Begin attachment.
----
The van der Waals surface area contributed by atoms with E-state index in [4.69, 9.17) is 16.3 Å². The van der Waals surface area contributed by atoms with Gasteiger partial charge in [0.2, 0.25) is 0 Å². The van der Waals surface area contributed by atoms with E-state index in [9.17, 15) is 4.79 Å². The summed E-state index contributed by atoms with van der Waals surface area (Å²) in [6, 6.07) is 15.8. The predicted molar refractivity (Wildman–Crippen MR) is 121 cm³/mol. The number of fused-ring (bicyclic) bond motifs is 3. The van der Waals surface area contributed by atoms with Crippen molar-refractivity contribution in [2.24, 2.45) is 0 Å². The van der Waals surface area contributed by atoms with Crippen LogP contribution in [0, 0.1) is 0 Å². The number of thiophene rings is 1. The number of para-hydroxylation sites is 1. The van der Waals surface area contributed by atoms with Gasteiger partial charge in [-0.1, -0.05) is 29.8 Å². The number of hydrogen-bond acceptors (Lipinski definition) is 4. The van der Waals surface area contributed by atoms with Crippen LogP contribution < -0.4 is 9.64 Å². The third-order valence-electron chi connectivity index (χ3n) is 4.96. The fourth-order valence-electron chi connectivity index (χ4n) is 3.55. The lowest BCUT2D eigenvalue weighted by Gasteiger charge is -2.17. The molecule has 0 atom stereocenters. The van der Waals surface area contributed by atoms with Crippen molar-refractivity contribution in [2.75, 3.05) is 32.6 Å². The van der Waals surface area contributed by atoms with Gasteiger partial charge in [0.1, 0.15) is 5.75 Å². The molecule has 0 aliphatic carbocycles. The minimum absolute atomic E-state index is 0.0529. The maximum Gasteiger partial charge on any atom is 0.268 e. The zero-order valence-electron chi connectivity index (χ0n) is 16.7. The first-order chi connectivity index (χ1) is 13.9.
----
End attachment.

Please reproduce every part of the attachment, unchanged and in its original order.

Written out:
The van der Waals surface area contributed by atoms with E-state index in [4.69, 9.17) is 16.3 Å². The van der Waals surface area contributed by atoms with Gasteiger partial charge in [0.2, 0.25) is 0 Å². The van der Waals surface area contributed by atoms with E-state index in [9.17, 15) is 4.79 Å². The summed E-state index contributed by atoms with van der Waals surface area (Å²) in [6, 6.07) is 15.8. The predicted molar refractivity (Wildman–Crippen MR) is 121 cm³/mol. The number of fused-ring (bicyclic) bond motifs is 3. The van der Waals surface area contributed by atoms with Crippen molar-refractivity contribution in [2.24, 2.45) is 0 Å². The van der Waals surface area contributed by atoms with Crippen LogP contribution in [0, 0.1) is 0 Å². The number of thiophene rings is 1. The number of para-hydroxylation sites is 1. The van der Waals surface area contributed by atoms with Gasteiger partial charge in [-0.1, -0.05) is 29.8 Å². The number of hydrogen-bond acceptors (Lipinski definition) is 4. The van der Waals surface area contributed by atoms with Crippen LogP contribution < -0.4 is 9.64 Å². The third-order valence-electron chi connectivity index (χ3n) is 4.96. The fourth-order valence-electron chi connectivity index (χ4n) is 3.55. The lowest BCUT2D eigenvalue weighted by Gasteiger charge is -2.17. The molecule has 0 atom stereocenters. The van der Waals surface area contributed by atoms with Crippen molar-refractivity contribution in [2.75, 3.05) is 32.6 Å². The van der Waals surface area contributed by atoms with Gasteiger partial charge in [0.1, 0.15) is 5.75 Å². The molecule has 0 aliphatic carbocycles. The minimum absolute atomic E-state index is 0.0529. The maximum Gasteiger partial charge on any atom is 0.268 e. The zero-order valence-electron chi connectivity index (χ0n) is 16.7. The first-order chi connectivity index (χ1) is 13.9.